There aren’t many luxury SUVs that have had as successful a run as the Lexus RX – 24 years of uninterrupted sales dominance. That’s in part because the RX is the OG of the group, but also because Lexus knows not to fix what isn’t broken. So while the 2023 RX is indeed all-new from the ground up, it doesn’t stray far from the same basic formula.
On the surface, the 2023 RX still looks a lot like the previous version. The same basic shape and features carry over, but the styling is sharper and more refined upon further inspection. And while comfort is still the name of the game inside, once you dig deeper, you’ll notice meaningful changes to the material quality, technology, and safety equipment.
A vehicle’s ratings are relative only to its own segment and not the new-vehicle market as a whole.
|Quick Stats||2023 Lexus RX 350h Luxury AWD|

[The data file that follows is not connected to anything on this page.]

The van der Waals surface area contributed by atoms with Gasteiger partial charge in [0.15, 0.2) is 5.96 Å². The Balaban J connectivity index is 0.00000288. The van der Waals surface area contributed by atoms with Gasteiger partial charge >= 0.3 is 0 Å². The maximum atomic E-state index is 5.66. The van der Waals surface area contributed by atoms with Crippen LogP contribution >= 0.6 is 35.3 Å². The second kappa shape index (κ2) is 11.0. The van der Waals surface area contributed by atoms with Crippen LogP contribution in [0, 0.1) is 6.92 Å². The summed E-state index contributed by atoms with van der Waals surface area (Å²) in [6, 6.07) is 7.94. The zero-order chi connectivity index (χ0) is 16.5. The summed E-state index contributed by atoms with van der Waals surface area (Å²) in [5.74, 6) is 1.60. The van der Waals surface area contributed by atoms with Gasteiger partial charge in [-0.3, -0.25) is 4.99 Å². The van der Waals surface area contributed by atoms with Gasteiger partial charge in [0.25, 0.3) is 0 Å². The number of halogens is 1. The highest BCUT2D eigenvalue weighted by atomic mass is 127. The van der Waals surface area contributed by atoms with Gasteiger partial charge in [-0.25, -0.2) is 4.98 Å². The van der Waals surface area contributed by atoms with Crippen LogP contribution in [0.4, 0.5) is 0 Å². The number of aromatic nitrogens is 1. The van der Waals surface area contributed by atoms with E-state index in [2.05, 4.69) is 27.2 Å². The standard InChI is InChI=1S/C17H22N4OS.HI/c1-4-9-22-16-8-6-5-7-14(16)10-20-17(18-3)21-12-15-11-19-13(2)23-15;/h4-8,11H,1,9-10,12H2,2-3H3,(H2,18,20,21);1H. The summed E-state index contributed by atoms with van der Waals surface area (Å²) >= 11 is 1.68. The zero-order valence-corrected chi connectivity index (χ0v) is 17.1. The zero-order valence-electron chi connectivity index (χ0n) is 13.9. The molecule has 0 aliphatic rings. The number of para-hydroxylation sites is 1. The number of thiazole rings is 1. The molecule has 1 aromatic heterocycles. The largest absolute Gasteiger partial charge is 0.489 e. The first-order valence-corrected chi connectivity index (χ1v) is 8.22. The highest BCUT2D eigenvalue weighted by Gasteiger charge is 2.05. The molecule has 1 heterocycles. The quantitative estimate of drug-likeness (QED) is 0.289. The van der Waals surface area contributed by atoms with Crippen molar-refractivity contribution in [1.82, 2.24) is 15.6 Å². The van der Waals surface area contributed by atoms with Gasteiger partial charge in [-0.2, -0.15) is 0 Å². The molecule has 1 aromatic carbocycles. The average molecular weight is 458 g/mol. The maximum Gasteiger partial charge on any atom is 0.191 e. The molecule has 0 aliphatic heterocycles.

|Engine:||2.5-Liter Four-Cylinder Hybrid|
|Output:||246 Horsepower / 233 Pound-Feet|
|Efficiency:||37 City / 34 Hybrid / 36 Combined|
|Trim Base Price:||$50,150|
People that bought the previous RX should like the 2023 model’s familiar aesthetics. The new pointed nose is the biggest change; the extra sheet metal over top helps reduce the spindle grille’s once-daunting size while additional detailing on the front bumper gives the RX a more athletic look.
An ever-trending light bar lines the rear end with a new “LEXUS” wordmark stretched across the trunk lid, in case you forget. And the lower portion of the bumper now features a smoother wave-like design that blends polished metal and plastic into one cohesive look. This no-cost Nori Green Pearl paint job is especially pretty, too.
The interior is eons better than it was. A cleaner console design with a smaller shifter and no more trackpad makes things feel less cluttered while Lexus designers also ditched most of the ancient buttons for a larger touchscreen with fewer knobs. There’s lots of Peppercorn brown leather, real aluminum around the vents and steering wheel, and even a suede-like texture on the door panels in the same shade as the seats.
The Lexus RX is the king in this class when it comes to ride comfort. Even with 21-inch wheels as part of the Luxury trim, the RX shrugs at rough pavement and barely bounces over speed bumps. The Lexus RX is epically smooth on the highway.